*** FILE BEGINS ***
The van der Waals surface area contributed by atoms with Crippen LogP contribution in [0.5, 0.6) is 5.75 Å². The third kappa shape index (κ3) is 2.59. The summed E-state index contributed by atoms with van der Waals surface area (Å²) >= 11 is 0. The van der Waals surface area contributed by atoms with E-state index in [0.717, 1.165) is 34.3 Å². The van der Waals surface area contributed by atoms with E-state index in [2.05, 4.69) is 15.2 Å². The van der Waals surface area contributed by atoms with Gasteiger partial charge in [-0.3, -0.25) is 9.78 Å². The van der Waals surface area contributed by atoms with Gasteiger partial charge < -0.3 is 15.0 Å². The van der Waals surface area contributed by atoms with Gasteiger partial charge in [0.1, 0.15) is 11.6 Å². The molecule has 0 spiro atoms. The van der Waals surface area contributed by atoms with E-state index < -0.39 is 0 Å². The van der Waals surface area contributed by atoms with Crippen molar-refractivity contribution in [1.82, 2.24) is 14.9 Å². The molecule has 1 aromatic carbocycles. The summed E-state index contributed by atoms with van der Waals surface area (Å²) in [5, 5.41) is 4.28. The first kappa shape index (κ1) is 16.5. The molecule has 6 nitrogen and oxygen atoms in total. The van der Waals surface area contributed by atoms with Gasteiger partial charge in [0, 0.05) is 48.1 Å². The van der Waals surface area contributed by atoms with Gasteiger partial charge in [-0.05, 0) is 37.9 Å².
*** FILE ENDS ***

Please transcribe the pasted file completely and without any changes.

The van der Waals surface area contributed by atoms with Crippen LogP contribution in [0.5, 0.6) is 5.75 Å². The third kappa shape index (κ3) is 2.59. The summed E-state index contributed by atoms with van der Waals surface area (Å²) >= 11 is 0. The van der Waals surface area contributed by atoms with E-state index in [0.717, 1.165) is 34.3 Å². The van der Waals surface area contributed by atoms with E-state index in [2.05, 4.69) is 15.2 Å². The van der Waals surface area contributed by atoms with Gasteiger partial charge in [-0.3, -0.25) is 9.78 Å². The van der Waals surface area contributed by atoms with Gasteiger partial charge < -0.3 is 15.0 Å². The van der Waals surface area contributed by atoms with Gasteiger partial charge in [0.1, 0.15) is 11.6 Å². The molecule has 0 spiro atoms. The van der Waals surface area contributed by atoms with E-state index < -0.39 is 0 Å². The van der Waals surface area contributed by atoms with Crippen molar-refractivity contribution in [1.82, 2.24) is 14.9 Å². The molecule has 1 aromatic carbocycles. The summed E-state index contributed by atoms with van der Waals surface area (Å²) in [5, 5.41) is 4.28. The first kappa shape index (κ1) is 16.5. The molecule has 6 nitrogen and oxygen atoms in total. The van der Waals surface area contributed by atoms with Gasteiger partial charge in [0, 0.05) is 48.1 Å². The van der Waals surface area contributed by atoms with Gasteiger partial charge in [-0.05, 0) is 37.9 Å².